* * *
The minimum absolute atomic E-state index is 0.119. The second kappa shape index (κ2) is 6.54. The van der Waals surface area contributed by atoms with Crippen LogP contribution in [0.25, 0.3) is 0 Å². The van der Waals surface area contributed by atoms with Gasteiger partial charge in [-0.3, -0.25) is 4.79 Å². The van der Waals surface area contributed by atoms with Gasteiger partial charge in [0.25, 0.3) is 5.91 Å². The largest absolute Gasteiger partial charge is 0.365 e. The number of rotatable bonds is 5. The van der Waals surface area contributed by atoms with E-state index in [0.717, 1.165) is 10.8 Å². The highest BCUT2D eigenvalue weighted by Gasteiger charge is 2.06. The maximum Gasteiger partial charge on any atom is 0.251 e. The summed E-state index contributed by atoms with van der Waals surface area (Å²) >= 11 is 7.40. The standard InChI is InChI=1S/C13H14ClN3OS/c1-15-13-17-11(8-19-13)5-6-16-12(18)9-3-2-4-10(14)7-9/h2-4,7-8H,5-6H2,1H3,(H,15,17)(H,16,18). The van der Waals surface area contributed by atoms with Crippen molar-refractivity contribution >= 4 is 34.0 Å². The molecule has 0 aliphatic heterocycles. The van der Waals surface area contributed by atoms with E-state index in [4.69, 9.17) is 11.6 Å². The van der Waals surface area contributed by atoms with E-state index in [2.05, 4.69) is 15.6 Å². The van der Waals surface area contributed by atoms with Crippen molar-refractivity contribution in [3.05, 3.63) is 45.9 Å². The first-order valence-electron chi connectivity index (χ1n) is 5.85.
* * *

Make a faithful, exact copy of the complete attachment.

The minimum absolute atomic E-state index is 0.119. The second kappa shape index (κ2) is 6.54. The van der Waals surface area contributed by atoms with Crippen LogP contribution in [0.25, 0.3) is 0 Å². The van der Waals surface area contributed by atoms with Gasteiger partial charge in [-0.3, -0.25) is 4.79 Å². The van der Waals surface area contributed by atoms with Gasteiger partial charge in [0.25, 0.3) is 5.91 Å². The largest absolute Gasteiger partial charge is 0.365 e. The number of rotatable bonds is 5. The van der Waals surface area contributed by atoms with E-state index in [0.717, 1.165) is 10.8 Å². The highest BCUT2D eigenvalue weighted by Gasteiger charge is 2.06. The maximum Gasteiger partial charge on any atom is 0.251 e. The summed E-state index contributed by atoms with van der Waals surface area (Å²) >= 11 is 7.40. The standard InChI is InChI=1S/C13H14ClN3OS/c1-15-13-17-11(8-19-13)5-6-16-12(18)9-3-2-4-10(14)7-9/h2-4,7-8H,5-6H2,1H3,(H,15,17)(H,16,18). The van der Waals surface area contributed by atoms with Crippen molar-refractivity contribution >= 4 is 34.0 Å². The molecule has 0 aliphatic heterocycles. The van der Waals surface area contributed by atoms with E-state index in [4.69, 9.17) is 11.6 Å². The van der Waals surface area contributed by atoms with E-state index in [2.05, 4.69) is 15.6 Å². The van der Waals surface area contributed by atoms with Crippen molar-refractivity contribution in [3.05, 3.63) is 45.9 Å². The first-order valence-electron chi connectivity index (χ1n) is 5.85.